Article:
Leningrad oblast is situated in the Northwestern Federal district and consists of 17 administrative areas with a population of more than 1.5 million people. Despite decreasing morbidity, salmonellosis presents a significant problem for all areas of the region. Sporadic and clustered cases are seen all-year-round. The vehicle of transmission may be commercially produced poultry products (meat, eggs, and egg products), including locally produced items.
The purpose of the investigation was to characterize the epidemiological situation and the  etiology of salmonellosis in Leningrad oblast between 1995 and 2007.

Materials and methods
We analysed data from official reports using descriptive and graphic methods.
Case detection of infectious diseases is carried out by all physicians and paramedical personnel in patient care institutions and prophylactic institutions in the Russian Federation.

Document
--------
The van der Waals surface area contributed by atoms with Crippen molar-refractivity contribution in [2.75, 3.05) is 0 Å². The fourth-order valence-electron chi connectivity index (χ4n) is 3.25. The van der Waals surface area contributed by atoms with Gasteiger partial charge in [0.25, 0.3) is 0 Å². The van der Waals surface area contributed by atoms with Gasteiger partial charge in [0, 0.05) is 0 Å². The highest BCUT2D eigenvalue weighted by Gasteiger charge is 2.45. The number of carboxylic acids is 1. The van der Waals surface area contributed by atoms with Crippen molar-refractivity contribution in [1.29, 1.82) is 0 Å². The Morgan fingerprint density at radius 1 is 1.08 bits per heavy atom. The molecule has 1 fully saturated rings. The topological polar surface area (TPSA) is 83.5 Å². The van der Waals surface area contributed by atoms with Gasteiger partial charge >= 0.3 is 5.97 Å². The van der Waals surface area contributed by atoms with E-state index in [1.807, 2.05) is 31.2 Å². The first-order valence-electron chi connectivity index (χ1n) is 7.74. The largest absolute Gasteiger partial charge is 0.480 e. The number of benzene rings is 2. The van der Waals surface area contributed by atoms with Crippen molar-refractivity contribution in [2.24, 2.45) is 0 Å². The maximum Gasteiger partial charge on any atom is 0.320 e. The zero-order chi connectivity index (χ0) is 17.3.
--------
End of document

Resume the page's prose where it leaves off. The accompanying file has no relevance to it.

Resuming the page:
For every confirmed or suspected case of infectious disease or carrier state a notification form is sent to the regional office of the state sanitary epidemiological service (until 2005) or the Rospotrebnadzor (from 2005). Patients with severe disease forms are admitted to hospital, whereas patients with light and mild disease forms are treated at home. Monthly and annual reports about infectious diseases are compiled according to a standard form (7).
All cases of salmonellosis confirmed by bacteriological and/or serological methods are notifiable in the Russian Federation. Cases are classified as salmonellosis caused by Salmonella group B, C or D and also reported as total number of salmonellosis cases. Typhoid fever and paratyphoid fever, as well as typhoid and paratyphoid fever carriers, are registered separately. Diarrhoeal diseases with missing or negative laboratory examination are notifiable as acute enteric infections of unknown etiology.